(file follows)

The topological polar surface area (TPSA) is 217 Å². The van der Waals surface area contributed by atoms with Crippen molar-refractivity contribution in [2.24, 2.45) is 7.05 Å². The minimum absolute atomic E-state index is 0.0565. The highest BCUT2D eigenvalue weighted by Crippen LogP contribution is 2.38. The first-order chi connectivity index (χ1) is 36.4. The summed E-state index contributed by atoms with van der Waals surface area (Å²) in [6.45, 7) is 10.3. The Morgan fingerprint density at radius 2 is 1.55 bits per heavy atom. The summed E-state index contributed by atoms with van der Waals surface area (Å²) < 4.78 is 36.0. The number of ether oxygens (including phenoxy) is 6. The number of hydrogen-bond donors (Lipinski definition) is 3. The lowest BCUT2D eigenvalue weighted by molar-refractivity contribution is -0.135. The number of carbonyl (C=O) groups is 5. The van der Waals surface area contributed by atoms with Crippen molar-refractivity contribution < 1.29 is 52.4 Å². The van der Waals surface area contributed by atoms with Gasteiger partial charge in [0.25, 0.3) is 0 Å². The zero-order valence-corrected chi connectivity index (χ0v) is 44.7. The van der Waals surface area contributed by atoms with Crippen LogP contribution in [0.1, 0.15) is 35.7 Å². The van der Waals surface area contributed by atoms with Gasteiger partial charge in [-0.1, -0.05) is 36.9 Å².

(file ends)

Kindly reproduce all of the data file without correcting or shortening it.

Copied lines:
The topological polar surface area (TPSA) is 217 Å². The van der Waals surface area contributed by atoms with Crippen molar-refractivity contribution in [2.24, 2.45) is 7.05 Å². The minimum absolute atomic E-state index is 0.0565. The highest BCUT2D eigenvalue weighted by Crippen LogP contribution is 2.38. The first-order chi connectivity index (χ1) is 36.4. The summed E-state index contributed by atoms with van der Waals surface area (Å²) in [6.45, 7) is 10.3. The Morgan fingerprint density at radius 2 is 1.55 bits per heavy atom. The summed E-state index contributed by atoms with van der Waals surface area (Å²) < 4.78 is 36.0. The number of ether oxygens (including phenoxy) is 6. The number of hydrogen-bond donors (Lipinski definition) is 3. The lowest BCUT2D eigenvalue weighted by molar-refractivity contribution is -0.135. The number of carbonyl (C=O) groups is 5. The van der Waals surface area contributed by atoms with Crippen molar-refractivity contribution < 1.29 is 52.4 Å². The van der Waals surface area contributed by atoms with Gasteiger partial charge in [0.25, 0.3) is 0 Å². The zero-order valence-corrected chi connectivity index (χ0v) is 44.7. The van der Waals surface area contributed by atoms with Crippen LogP contribution in [0.1, 0.15) is 35.7 Å². The van der Waals surface area contributed by atoms with Gasteiger partial charge in [-0.1, -0.05) is 36.9 Å².